USS General Sterling Price
Civil War Confederate Naval Ship
CSS General Sterling Price (1862-1862)
CSS General Sterling Price a 633-ton side-wheel river steamer, was built at Cincinnati, Ohio, in 1856 as the commercial towboat Laurent Millaudon . Taken over by the Confederacy and renamed General Sterling Price , she was converted in early 1862 to a "cottonclad" ram at New Orleans as a unit of the River Defense Fleet. In March 1862, she was sent up the Mississippi River to Memphis, Tennessee, for completion. During April, May and June 1862 General Sterling Price served in the defenses of Memphis. She rammed and disabled the U.S. ironclad Cincinnati in the naval action off Fort Pillow, Tennessee, on 10 May and received serious damage in return. After repairs General Sterling Price took part in the battle off Memphis on 6 June, in which she was disabled and sunk in shallow water. She was salvaged by the U.S. forces and later became USS General Price .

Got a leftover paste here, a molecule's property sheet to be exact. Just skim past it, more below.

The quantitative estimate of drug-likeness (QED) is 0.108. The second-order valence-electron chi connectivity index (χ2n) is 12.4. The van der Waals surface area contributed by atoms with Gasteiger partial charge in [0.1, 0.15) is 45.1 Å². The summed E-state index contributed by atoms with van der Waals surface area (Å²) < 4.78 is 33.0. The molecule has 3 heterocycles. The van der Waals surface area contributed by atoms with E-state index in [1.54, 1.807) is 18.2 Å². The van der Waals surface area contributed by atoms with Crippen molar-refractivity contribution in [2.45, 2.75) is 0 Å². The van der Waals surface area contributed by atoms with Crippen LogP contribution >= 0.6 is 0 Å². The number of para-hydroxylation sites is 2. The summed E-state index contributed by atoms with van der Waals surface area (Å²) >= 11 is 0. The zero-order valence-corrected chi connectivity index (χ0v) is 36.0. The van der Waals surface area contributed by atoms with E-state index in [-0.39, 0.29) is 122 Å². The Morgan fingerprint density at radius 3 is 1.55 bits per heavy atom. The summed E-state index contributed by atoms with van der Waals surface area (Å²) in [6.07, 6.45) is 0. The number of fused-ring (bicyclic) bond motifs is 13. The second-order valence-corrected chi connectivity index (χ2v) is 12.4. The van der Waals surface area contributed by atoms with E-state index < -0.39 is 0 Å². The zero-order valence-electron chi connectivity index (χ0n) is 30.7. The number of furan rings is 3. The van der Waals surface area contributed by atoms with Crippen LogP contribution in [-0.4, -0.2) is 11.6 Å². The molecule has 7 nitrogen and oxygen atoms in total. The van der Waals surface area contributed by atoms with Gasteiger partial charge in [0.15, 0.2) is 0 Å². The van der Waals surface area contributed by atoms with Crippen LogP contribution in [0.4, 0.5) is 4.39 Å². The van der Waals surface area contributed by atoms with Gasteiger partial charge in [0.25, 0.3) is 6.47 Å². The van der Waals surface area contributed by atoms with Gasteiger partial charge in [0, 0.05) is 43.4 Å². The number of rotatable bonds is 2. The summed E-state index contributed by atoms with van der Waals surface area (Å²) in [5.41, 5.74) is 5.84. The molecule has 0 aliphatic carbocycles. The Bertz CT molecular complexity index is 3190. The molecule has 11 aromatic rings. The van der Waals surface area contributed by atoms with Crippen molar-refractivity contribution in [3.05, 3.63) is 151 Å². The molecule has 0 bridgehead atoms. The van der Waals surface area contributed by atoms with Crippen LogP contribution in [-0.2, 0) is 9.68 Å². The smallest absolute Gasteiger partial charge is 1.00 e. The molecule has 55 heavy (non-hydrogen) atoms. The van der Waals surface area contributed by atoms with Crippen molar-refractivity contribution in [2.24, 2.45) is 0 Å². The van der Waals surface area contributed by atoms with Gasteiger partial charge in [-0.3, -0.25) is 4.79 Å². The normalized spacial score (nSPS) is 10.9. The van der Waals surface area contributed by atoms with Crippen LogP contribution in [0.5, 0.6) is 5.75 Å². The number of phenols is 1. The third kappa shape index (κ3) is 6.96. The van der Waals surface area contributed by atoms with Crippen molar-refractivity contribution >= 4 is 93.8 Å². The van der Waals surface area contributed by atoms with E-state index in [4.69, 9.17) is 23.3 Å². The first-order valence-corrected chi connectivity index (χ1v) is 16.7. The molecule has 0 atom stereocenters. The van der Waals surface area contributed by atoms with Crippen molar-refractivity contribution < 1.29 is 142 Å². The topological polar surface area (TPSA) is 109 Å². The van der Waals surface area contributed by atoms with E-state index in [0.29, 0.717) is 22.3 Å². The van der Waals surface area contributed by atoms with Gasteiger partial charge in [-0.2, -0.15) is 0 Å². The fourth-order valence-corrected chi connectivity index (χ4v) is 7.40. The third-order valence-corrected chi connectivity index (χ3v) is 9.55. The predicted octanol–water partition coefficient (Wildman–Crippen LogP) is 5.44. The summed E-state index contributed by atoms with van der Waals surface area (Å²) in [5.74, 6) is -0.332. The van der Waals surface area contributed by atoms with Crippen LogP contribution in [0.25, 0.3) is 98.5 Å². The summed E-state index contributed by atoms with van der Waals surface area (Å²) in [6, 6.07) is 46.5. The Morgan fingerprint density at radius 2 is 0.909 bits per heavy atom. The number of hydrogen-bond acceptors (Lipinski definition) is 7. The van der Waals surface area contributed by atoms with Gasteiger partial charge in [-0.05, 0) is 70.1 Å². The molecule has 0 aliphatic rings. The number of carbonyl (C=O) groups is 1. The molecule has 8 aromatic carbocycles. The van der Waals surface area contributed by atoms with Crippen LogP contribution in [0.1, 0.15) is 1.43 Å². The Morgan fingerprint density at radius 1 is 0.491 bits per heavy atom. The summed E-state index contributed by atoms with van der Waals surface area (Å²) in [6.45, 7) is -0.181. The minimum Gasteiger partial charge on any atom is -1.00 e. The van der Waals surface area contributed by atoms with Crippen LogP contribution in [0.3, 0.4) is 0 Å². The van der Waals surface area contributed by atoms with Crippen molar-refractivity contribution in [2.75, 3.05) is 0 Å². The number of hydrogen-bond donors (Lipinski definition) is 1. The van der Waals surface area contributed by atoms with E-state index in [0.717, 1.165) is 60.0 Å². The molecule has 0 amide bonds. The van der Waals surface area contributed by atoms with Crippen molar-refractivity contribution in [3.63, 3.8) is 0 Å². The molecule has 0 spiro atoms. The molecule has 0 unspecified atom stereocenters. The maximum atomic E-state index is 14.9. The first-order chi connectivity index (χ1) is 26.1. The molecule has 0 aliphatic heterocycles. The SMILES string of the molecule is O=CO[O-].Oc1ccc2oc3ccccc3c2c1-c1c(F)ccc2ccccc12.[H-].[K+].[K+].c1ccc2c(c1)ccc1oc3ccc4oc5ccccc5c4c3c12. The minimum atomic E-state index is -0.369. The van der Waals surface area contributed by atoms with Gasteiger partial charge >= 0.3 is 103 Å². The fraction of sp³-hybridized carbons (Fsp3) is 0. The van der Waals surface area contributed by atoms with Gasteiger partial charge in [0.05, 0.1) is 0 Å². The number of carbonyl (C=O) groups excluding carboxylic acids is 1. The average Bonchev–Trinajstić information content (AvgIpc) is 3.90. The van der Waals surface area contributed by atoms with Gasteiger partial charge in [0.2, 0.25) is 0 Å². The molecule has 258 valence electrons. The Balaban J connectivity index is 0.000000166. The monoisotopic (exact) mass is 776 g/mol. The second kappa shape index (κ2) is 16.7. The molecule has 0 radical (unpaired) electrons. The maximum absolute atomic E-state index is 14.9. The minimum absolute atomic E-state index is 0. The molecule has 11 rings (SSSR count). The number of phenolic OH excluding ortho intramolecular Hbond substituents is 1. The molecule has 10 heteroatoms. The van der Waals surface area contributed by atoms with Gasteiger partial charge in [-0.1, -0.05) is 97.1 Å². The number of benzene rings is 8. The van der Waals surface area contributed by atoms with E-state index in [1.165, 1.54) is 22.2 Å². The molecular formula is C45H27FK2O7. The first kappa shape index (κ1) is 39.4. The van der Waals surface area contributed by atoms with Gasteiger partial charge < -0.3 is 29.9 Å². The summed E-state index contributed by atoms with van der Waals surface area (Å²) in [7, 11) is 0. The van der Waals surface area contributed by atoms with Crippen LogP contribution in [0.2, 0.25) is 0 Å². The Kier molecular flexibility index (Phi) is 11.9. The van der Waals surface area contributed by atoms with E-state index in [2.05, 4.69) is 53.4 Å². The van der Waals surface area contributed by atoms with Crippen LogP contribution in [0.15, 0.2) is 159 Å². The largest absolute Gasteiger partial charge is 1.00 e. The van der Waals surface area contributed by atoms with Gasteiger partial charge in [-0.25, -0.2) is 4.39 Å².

Engraving published in Rear Admiral Henry Walke's "Naval Scenes and Reminiscences of the Civil War in the United States ..."
depicting the action between the Confederate River Defense Fleet and Federal ironclads near Fort Pillow, Tennessee, 10 May 1862.
Confederate ships, seen at right, include (from left to right): General Earl Van Dorn , General Sterling Price , General Bragg , General Sumter and Little Rebel .
The Federal ironclads, in the center and left, are (from left to right): Mound City , Carondelet and Cincinnati . A Federal mortar boat is by the river bank in the lower right.
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